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Bus 142 is back in the public eye.
On Wednesday afternoon, the University of Alaska Museum of the North moved the 1940s-era bus, made famous by Jon Krakauer’s book “Into the Wild” and the 2007 film of the same name, to the university’s engineering building in Fairbanks.
It will spend the rest of the academic year in the building’s high bay lab, where museum staff, engineers and conservators will continue the painstaking work of preparing it for display at the museum. The lab, which is visible from the building’s atrium, will offer a warm place to work and the public’s first chance to see the bus since its removal from the Stampede Trail last year.
“The process of preparing Bus 142 for permanent display is a lengthy one, but its presence in the engineering building will allow the public to follow along with that process, both here in Fairbanks and online,” said museum ethnology and history senior collections manager Angela Linn. The museum plans to install a webcam so that the public can view the conservation work online.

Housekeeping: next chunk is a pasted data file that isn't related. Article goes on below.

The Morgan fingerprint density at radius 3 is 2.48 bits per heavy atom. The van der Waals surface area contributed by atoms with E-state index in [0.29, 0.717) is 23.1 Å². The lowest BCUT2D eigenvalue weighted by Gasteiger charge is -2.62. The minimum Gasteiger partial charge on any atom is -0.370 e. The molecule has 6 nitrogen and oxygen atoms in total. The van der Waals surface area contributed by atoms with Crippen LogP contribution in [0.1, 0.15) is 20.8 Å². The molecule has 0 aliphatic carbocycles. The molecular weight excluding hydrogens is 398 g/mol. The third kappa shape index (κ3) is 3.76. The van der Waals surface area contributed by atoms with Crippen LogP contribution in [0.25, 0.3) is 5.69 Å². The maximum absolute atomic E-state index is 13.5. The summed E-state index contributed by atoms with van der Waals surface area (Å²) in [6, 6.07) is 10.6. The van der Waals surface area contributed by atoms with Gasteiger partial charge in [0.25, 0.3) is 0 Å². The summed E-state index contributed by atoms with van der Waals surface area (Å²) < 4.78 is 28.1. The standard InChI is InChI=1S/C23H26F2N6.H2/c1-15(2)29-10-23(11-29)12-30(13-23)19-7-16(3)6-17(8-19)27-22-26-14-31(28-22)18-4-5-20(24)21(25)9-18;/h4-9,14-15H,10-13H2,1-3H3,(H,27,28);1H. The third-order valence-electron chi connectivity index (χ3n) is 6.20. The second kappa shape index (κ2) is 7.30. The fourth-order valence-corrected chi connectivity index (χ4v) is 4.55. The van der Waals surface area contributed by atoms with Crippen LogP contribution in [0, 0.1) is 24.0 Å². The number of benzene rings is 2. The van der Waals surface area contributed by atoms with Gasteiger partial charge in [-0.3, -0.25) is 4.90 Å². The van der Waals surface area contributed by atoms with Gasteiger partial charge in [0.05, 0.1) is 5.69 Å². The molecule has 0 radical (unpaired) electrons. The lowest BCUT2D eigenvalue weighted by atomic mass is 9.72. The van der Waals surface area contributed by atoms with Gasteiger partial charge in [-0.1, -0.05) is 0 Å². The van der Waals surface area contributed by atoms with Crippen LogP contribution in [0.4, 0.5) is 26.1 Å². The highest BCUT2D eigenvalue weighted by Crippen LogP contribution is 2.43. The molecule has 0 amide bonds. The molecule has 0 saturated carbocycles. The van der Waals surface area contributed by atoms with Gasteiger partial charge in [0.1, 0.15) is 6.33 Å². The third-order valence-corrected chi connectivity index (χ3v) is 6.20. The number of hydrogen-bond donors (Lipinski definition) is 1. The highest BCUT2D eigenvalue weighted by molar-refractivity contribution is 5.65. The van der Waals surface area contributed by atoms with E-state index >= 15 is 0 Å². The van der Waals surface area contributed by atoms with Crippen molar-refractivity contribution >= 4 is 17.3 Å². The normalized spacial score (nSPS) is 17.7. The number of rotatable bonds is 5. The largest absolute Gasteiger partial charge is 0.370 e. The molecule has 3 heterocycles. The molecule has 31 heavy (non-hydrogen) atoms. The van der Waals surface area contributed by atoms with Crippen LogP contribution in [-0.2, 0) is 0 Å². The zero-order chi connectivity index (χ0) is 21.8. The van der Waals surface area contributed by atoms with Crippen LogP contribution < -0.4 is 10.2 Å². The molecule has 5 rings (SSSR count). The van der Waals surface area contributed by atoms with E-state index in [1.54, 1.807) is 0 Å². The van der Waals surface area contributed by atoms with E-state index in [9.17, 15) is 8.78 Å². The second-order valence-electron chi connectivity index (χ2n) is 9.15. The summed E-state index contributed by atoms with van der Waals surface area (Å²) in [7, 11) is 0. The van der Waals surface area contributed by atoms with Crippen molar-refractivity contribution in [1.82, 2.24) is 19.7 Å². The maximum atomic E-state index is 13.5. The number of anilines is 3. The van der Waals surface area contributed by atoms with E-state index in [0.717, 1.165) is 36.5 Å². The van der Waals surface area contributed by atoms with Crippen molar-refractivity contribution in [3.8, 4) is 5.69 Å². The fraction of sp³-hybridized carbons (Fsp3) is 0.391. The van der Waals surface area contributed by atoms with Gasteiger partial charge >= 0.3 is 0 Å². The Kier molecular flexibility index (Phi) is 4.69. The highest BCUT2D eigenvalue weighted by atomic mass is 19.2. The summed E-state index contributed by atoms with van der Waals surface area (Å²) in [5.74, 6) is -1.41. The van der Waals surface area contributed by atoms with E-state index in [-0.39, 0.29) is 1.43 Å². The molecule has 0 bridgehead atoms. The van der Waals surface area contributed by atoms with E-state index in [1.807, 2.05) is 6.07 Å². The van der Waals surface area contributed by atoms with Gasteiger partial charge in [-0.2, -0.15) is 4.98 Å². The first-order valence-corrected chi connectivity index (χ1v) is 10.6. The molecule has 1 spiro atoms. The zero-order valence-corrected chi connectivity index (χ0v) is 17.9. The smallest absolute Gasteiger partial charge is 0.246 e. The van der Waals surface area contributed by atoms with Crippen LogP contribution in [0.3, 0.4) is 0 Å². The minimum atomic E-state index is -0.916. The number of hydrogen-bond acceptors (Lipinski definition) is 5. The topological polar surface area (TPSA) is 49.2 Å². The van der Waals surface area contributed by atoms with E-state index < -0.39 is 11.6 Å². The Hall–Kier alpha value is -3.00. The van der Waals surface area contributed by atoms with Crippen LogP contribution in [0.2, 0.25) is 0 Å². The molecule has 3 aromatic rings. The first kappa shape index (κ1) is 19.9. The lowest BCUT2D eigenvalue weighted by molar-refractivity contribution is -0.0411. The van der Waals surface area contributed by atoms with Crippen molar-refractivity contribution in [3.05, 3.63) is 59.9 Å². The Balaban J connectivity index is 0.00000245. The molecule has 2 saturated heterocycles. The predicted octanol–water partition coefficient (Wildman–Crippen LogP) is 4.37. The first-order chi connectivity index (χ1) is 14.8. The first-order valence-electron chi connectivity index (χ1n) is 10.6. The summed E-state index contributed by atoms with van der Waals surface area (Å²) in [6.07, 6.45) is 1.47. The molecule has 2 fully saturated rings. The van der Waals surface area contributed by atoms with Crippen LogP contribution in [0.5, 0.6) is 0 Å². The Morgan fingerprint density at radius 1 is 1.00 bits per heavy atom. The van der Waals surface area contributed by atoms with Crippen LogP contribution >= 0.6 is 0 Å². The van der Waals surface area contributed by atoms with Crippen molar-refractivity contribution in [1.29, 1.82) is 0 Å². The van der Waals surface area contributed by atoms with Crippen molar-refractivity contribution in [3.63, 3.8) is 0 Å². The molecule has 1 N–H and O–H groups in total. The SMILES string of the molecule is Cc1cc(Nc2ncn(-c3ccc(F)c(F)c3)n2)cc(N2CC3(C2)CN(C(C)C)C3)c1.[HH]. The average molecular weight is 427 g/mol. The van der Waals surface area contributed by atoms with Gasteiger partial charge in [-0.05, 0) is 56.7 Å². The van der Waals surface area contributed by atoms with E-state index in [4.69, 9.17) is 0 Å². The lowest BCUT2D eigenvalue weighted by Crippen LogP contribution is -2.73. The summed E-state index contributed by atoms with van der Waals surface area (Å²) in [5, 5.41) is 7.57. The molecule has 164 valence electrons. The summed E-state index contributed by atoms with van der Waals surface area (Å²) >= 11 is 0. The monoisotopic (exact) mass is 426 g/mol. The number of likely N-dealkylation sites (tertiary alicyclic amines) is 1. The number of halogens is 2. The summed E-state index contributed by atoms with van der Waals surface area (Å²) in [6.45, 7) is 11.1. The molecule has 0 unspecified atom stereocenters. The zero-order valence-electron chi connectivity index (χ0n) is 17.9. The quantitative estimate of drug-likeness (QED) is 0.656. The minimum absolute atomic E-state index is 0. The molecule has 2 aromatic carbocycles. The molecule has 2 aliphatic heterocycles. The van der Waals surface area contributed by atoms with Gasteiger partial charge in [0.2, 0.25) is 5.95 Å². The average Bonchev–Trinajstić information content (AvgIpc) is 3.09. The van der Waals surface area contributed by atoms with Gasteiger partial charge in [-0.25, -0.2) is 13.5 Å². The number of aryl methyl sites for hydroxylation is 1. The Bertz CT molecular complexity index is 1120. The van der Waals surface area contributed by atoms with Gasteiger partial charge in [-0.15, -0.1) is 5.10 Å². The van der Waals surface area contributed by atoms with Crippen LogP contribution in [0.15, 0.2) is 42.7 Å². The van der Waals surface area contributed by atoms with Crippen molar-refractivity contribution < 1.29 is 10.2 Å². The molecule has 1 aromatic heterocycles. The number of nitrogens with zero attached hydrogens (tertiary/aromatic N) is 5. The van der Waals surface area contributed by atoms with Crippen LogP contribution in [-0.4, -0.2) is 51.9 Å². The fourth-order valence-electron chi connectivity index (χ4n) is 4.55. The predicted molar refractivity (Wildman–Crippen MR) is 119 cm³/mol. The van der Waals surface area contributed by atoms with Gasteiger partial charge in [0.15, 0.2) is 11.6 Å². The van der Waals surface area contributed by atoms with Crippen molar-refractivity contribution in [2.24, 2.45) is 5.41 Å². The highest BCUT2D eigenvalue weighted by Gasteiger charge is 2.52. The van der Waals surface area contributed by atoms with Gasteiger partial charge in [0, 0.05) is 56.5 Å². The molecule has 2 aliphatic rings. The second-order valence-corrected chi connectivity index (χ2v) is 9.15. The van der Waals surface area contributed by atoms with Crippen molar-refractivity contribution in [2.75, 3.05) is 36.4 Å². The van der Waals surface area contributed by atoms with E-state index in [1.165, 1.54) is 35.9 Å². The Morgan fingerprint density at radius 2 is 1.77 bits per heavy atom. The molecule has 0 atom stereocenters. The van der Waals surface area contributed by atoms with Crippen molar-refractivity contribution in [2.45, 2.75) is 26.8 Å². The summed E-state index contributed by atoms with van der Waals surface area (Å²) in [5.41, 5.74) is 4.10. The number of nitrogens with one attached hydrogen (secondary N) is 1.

Bus 142’s fame grew from the story of Chris McCandless, a 24-year-old man who died at the bus in 1992. The remote site north of Denali Park became an often hazardous destination for visitors inspired by McCandless’ story. Some of those visitors were injured or died on the journey, which prompted the Alaska Department of Natural Resources to remove the bus from the Stampede Trail in June 2020. Three months later, the bus arrived at a storage facility in Fairbanks, where museum staff began conservation work.
Throughout the winter, the museum team will take detailed photographs and 3-D scans of the bus, and will build a structure to support the bus frame. During the spring semester, they will work with UAF engineering students on design and fabrication of a cover for the exhibit, which is slated to be outdoors just north of the museum on the University of Alaska Fairbanks campus in Fairbanks. In the next year, specialists in historical vehicle conservation will begin to prepare the bus for exhibit, a process that involves both repairs and cleaning, as well as preservation work.
“Our goal is for visitors to experience the complete story of the bus: Its journey to Alaska, its role in Chris McCandless’ final months and the decades of public interest following his death,” Linn said.
Members of the public can view the bus from the engineering building atrium weekdays from 8 a.m. to 8 p.m. and online via a soon-to-be installed webcam, which will be linked from the museum’s website.
Support the preservation, interpretation and exhibition of the bus by visiting https://uaf.edu/museum/collections/ethno/projects/bus_142/.